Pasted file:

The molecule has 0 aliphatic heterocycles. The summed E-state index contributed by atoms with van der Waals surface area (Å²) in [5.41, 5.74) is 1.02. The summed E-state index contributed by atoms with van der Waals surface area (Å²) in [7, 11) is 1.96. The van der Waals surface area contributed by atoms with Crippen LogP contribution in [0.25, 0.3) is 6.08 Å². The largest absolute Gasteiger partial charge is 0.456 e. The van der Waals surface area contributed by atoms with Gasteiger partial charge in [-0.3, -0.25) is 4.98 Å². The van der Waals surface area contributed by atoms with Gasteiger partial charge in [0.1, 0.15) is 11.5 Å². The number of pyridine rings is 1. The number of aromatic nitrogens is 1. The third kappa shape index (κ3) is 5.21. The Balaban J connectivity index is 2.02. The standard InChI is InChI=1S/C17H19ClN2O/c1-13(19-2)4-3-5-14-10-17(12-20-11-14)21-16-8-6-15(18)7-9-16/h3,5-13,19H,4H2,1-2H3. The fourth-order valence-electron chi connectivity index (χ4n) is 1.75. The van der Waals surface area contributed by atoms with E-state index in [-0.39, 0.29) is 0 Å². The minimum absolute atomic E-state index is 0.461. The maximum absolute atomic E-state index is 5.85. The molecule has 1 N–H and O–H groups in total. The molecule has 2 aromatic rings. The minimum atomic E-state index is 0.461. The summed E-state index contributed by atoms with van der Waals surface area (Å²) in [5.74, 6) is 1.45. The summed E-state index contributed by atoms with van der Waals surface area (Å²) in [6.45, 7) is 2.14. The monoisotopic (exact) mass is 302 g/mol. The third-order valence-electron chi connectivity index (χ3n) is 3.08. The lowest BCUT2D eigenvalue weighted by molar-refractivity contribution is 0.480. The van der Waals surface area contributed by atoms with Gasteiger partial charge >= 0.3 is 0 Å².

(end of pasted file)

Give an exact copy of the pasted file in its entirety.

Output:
The molecule has 0 aliphatic heterocycles. The summed E-state index contributed by atoms with van der Waals surface area (Å²) in [5.41, 5.74) is 1.02. The summed E-state index contributed by atoms with van der Waals surface area (Å²) in [7, 11) is 1.96. The van der Waals surface area contributed by atoms with Crippen LogP contribution in [0.25, 0.3) is 6.08 Å². The largest absolute Gasteiger partial charge is 0.456 e. The van der Waals surface area contributed by atoms with Gasteiger partial charge in [-0.3, -0.25) is 4.98 Å². The van der Waals surface area contributed by atoms with Gasteiger partial charge in [0.1, 0.15) is 11.5 Å². The number of pyridine rings is 1. The number of aromatic nitrogens is 1. The third kappa shape index (κ3) is 5.21. The Balaban J connectivity index is 2.02. The standard InChI is InChI=1S/C17H19ClN2O/c1-13(19-2)4-3-5-14-10-17(12-20-11-14)21-16-8-6-15(18)7-9-16/h3,5-13,19H,4H2,1-2H3. The fourth-order valence-electron chi connectivity index (χ4n) is 1.75. The van der Waals surface area contributed by atoms with E-state index in [-0.39, 0.29) is 0 Å². The minimum absolute atomic E-state index is 0.461. The maximum absolute atomic E-state index is 5.85. The molecule has 1 N–H and O–H groups in total. The molecule has 2 aromatic rings. The minimum atomic E-state index is 0.461. The summed E-state index contributed by atoms with van der Waals surface area (Å²) in [5.74, 6) is 1.45. The summed E-state index contributed by atoms with van der Waals surface area (Å²) in [6.45, 7) is 2.14. The monoisotopic (exact) mass is 302 g/mol. The third-order valence-electron chi connectivity index (χ3n) is 3.08. The lowest BCUT2D eigenvalue weighted by molar-refractivity contribution is 0.480. The van der Waals surface area contributed by atoms with Gasteiger partial charge >= 0.3 is 0 Å².